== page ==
- Daily Zen
Empty JC Penny and Sears stores may soon be fulfillment hubs for Amazon goods.
Amazon is planning to buy up space in malls as fulfillment centers. It is in talks with Simon Property Group, a large mall owner, about turning some of its J.C. Penney and Sears stores into Amazon fulfillment centers.
The Coronavirus Pandemic has led to many malls witnessing shutdowns or near enough no traffic or footfalls in recent months.
Big malls and shopping centers were facing difficulties even before the virus struck due to the popularity of online shopping. Most big stores were facing competition from e-commerce sites, which allowed you to shop from the comfort of your homes. They come with added advantages of cash rewards, markdowns and other attractive incentives.
Many big stores that were on their last legs witnessed the last blow with the pandemic and declared bankruptcies—like JC Penny, Neiman Marcus, Centric Brands, J. Crew and Sears.
Recent data show 722 companies sought bankruptcy protection around the US last month, a 48% increase from last year during the same period. In fact, corporate Chapter 11 filings increased to a record 560 new cases during the month of April, which is a 26% increase from the 444 filings the previous year.
“This is a sign that already weak companies are succumbing to the lockdown recession,” Chris Kuehl, an economist with the National Association of Credit Management, which tracks bankruptcies, said in a research note. Businesses that were struggling before the pandemic “are starting to get in some real trouble,” he added.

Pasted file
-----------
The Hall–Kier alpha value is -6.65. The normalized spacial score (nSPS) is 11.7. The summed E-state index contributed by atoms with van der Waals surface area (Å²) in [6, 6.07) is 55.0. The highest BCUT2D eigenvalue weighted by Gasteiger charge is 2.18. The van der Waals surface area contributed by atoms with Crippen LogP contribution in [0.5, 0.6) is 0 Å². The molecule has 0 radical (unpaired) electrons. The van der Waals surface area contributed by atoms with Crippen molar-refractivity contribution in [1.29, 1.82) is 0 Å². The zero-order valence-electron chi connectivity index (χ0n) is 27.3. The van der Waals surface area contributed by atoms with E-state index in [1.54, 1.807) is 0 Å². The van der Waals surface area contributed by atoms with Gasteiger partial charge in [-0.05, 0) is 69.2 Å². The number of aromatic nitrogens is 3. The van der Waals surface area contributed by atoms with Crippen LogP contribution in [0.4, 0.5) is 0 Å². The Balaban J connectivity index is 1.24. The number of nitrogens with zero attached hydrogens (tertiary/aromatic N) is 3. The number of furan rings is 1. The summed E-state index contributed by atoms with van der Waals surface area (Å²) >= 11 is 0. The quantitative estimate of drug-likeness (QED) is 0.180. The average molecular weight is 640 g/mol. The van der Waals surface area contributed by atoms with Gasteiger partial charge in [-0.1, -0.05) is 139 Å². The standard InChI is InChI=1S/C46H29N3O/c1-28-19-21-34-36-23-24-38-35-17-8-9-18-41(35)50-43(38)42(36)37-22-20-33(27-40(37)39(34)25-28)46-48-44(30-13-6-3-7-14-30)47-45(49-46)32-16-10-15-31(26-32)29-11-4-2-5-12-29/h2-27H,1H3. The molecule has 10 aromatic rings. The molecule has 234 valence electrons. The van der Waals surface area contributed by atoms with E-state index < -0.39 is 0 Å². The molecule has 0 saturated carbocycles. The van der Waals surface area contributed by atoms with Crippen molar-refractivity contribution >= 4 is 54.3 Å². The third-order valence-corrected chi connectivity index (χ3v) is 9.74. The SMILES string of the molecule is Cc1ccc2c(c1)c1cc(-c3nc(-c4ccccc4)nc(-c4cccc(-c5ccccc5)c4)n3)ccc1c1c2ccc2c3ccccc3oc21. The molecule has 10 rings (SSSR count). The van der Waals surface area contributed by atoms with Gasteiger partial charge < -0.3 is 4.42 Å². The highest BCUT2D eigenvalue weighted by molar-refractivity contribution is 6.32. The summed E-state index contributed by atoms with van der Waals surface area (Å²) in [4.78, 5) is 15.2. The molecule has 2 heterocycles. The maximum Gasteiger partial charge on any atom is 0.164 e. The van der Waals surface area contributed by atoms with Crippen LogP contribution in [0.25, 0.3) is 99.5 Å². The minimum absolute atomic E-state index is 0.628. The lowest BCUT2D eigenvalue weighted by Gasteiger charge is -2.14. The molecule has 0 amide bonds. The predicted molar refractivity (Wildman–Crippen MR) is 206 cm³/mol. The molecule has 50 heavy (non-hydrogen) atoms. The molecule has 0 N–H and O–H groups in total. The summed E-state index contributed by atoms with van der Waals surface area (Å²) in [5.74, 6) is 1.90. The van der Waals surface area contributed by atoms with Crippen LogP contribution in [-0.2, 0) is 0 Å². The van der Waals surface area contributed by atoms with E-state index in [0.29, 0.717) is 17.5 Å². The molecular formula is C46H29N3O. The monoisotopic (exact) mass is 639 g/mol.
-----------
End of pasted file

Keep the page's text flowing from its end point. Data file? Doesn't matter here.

It is the space of such big-name stores that Amazon is ready to take up as fulfillment centers and warehouses. It will aid the malls to rake in decent rents from declining rates and give Amazon the advantage of serving its customers faster through these centers’ last mile deliveries. These department stores are already located in prime areas near major roadways and suburbs.
The details of how many store locations are under consideration are not clear. Or whether even the deal will even come to fruition.
The property group currently owns 63 JC Penny and 11 Sears stores.
Only disadvantage will be for the other shops and businesses renting space in the malls. The absence of big brand names will hit them with now even lesser customers being attracted to malls, and the presence of warehouses is bound to take some shine off the exclusive experience.
For Simon to ink a deal with Amazon “would signal a break from a longtime business model for malls” says a new report.
Suburban shopping malls became a part of the US landscape during the mid-1990s. There was a new mall springing up somewhere in the US every alternate day almost during their popularity.
But by 2010, malls were losing their sheen alongside big name brand stores. Both Sears and JC Penny together have closed more than 300 shopping locations in the US itself.
Amazon has also teamed up with several U.S. malls to store van fleets in their parking lots.
The pandemic may have sounded the death knell for many retailers, the hospitality and travel industry, but for those in the digital space, information technology and services, it is time to take advantage. Tech shares are hitting the roof. Service industries in the digital space are taking advantage of being already in the business and going ahead with innovations and logistics support. With people either in lockdown or maintaining social distancing, it is these digital servers who are keeping things moving at a pace.